Alfred Kinsey Biography

Academic, Anthropologist, Biologist, Journalist, Educator, Zoologist, Scientist(1894–1956)
Biologist Alfred Kinsey wrote Sexual Behavior in the Human Male, which was based on research he and his colleagues conducted at the Institute for Sex Research.

Synopsis

Alfred Kinsey was born on June 23, 1894, in Hoboken, New Jersey. In 1938, he launched a sex studies program. In 1947, he incorporated under the name, the Institute for Sex Research, Inc. In 1948, Kinsey published his first book, Sexual Behavior in the Human Male, followed by a sequel in 1953. On August 25, 1956, Kinsey died in Bloomington, Indiana, from complications caused by congestive heart failure.

Early Life

Alfred Charles Kinsey was born on June 23, 1894, to engineering professor Alfred Seguine Kinsey and his wife, Sarah (Charles) Kinsey, in the tenement town of Hoboken, New Jersey. He was the oldest of three children in a devout Methodist family. Alfred Kinsey's mother described her firstborn son as, "shy and soft spoken."

In 1912, Kinsey graduated as valedictorian of his high school class. He worked to fund his undergraduate education while attending Bowdoin College, where he graduated, magna cum laude, with a Bachelor of Science in biology and psychology in 1916. In 1920, Kinsey received a doctorate degree in biology from Harvard University. He met his future wife, Clara McMillan, at a zoology department picnic that same year.

Educator

Shortly after earning his doctorate at Harvard, Kinsey accepted a job as a professor in the zoology department at Indiana University in Bloomington. A specialist in botany and insects, through his research, Kinsey established himself as the No. 1 authority on the gall wasp. From 1926 to 1929, he took field trips all over the country with his students, collecting tens of thousands of gall wasp specimens along the way. He focused intently on categorizing and numbering his specimens, but longed to take his scientific investigation a step further. Turning his focus to questions of evolution and natural selection, in 1930—a year after he was promoted to full professor—Kinsey published his findings in a paper called The Gall Wasp Genus Cynips: A Study in the Origin of the Species.

Sexual Behavior Studies

In the 1930s, Kinsey agreed to teach a marriage course. When his students starting asking him questions about sex, Kinsey realized there was very little scientific data on the matter. He decided to apply the principles of scientific research toward the topic of sexual behavior. In 1938, he launched a sex studies program. In the early 1940s, he procured funding from the National Research Council and the Rockefeller Foundation's Medical Division. In 1947, Kinsey and his research assistants became incorporated under the name the Institute for Sex Research, Inc.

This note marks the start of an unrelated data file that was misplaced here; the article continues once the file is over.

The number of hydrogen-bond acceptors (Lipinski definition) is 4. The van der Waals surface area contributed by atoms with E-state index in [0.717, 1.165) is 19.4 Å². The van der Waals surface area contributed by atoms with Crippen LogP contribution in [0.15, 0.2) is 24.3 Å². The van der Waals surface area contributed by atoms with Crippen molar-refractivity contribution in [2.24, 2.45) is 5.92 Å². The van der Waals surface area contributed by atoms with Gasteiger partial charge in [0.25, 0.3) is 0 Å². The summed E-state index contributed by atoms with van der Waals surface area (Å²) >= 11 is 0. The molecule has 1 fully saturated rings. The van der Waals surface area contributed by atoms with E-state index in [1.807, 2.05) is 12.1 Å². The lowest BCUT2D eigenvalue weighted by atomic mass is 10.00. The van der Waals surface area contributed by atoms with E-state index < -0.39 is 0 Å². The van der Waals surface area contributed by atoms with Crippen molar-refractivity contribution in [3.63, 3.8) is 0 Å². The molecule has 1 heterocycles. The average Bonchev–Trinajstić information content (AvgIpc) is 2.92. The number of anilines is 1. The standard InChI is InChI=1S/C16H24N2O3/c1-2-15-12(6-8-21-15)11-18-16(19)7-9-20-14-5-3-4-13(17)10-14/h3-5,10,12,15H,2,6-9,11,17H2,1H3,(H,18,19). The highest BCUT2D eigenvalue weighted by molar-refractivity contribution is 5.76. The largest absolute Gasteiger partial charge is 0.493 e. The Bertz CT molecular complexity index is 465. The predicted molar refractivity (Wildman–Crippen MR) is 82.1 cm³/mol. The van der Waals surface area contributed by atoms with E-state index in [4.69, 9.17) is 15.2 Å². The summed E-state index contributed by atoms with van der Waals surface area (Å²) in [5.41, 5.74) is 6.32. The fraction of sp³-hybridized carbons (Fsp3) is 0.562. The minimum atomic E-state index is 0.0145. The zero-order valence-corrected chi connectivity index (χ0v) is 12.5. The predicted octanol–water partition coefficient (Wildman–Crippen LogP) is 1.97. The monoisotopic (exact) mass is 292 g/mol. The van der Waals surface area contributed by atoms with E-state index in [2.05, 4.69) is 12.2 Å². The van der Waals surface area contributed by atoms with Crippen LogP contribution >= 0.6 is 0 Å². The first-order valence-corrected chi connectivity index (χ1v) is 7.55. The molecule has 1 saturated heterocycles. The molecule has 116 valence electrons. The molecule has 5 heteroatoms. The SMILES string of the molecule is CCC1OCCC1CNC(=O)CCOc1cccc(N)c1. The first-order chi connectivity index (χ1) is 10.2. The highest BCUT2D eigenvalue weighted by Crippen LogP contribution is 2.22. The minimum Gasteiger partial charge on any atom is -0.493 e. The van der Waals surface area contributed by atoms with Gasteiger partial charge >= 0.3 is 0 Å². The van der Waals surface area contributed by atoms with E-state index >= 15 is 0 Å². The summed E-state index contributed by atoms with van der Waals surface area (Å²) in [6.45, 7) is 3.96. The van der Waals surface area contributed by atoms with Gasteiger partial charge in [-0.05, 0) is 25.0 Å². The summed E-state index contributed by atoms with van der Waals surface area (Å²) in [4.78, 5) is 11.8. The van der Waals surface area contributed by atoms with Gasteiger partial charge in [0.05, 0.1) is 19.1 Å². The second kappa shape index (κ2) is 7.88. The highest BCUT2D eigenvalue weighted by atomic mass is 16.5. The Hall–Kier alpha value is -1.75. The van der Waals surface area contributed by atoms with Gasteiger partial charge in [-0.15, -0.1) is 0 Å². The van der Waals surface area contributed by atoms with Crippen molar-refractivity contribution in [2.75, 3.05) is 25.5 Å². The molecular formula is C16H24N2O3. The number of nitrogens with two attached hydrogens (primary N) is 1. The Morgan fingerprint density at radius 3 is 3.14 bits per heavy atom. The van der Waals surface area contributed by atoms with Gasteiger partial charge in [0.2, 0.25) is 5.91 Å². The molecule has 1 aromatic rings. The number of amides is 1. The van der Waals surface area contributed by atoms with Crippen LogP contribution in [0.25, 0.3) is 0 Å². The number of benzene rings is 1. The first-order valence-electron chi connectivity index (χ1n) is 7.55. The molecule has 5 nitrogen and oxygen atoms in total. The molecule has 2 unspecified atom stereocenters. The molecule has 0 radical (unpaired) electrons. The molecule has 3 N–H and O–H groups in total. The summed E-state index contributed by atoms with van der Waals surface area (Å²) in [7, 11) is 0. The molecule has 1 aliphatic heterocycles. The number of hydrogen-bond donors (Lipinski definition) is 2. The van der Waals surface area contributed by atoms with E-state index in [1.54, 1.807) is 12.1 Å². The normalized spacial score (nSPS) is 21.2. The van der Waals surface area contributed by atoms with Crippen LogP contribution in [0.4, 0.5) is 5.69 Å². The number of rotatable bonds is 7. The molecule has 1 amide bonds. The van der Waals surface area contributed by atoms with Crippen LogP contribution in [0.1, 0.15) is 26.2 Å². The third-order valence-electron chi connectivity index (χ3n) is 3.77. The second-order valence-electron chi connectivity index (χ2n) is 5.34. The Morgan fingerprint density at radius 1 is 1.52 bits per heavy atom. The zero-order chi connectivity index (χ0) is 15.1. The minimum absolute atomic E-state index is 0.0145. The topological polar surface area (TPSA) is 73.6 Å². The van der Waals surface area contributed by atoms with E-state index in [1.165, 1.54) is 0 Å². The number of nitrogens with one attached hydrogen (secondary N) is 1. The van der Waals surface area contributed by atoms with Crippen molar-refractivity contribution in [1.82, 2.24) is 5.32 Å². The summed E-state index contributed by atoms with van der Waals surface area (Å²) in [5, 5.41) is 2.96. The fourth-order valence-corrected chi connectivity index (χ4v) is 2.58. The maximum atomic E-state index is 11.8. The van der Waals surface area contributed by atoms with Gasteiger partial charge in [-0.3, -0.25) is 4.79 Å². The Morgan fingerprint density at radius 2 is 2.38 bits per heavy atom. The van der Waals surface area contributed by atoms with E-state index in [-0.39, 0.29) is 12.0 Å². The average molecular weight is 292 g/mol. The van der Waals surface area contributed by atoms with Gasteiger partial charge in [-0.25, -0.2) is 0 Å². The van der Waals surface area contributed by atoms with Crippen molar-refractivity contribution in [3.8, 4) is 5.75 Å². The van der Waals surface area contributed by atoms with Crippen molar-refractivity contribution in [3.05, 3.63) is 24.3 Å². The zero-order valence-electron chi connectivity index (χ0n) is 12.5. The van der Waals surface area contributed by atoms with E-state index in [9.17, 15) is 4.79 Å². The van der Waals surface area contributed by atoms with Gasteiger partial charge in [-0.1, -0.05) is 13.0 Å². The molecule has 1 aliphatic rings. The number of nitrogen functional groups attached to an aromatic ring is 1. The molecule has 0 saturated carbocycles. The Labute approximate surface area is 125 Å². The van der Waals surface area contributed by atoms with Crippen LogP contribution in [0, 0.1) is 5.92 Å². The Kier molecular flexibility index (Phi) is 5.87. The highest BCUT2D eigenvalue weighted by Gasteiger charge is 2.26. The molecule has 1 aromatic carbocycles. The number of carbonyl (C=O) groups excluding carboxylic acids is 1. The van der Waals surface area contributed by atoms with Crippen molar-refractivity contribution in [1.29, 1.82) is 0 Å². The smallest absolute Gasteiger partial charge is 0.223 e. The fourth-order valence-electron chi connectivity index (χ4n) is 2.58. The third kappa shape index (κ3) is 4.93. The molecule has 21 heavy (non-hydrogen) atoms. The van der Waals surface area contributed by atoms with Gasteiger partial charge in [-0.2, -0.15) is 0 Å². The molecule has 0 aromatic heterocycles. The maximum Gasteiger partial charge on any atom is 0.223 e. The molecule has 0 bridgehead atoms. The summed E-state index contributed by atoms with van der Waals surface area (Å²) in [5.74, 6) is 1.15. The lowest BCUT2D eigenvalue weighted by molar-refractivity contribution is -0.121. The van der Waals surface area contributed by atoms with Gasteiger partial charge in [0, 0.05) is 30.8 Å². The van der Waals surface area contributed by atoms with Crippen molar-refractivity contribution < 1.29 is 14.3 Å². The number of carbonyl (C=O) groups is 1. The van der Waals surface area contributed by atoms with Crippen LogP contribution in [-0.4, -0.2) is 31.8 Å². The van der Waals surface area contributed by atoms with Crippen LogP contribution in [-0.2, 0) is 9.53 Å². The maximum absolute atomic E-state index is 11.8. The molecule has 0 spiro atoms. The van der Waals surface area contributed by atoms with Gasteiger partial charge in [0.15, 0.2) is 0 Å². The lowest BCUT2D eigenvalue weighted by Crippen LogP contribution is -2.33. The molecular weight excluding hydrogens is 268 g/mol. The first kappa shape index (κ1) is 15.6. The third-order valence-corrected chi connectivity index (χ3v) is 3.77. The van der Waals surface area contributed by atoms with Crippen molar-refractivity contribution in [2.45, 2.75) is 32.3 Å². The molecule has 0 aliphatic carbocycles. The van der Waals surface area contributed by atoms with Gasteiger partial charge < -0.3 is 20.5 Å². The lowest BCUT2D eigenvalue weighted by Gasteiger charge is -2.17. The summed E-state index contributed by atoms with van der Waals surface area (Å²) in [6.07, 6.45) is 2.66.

In 1948, Kinsey published his first book, Sexual Behavior in the Human Male. He based the book on more than 10,000 interviews—during which men and women of all ages provided candid answers to personal questions about their sexual feelings and behaviors. The book quickly sold close to 500,000 copies. Kinsey used the royalties from the sales of his book to do more research. He came out with a sequel called Sexual Behavior in the Human Female in 1953, but it didn't sell as well as his first book.

Because Kinsey's research dealt openly with human sexuality during a time when the topic was taboo, his work was the subject of much controversy. During the course of his study, Kinsey was subjected to anti-Communist investigations, loss of funding and a lawsuit by U.S. Customs over a collection of erotic photos. Nevertheless, Kinsey's Institute for Sex Research still survives today, under the new title the Kinsey Institute for Research in Sex, Gender and Reproduction.

Death

During the last six months of Kinsey's life, his health steadily declined as he gradually developed congestive heart failure. On August 25, 1956, Kinsey died at Bloomington Hospital in Bloomington, Indiana. A few days earlier, he had bruised his leg after tripping in his garden, and the bruise had developed into a deadly embolism. Kinsey was 62 years old at the time of his passing. He was survived by his wife, Clara, and their three children.

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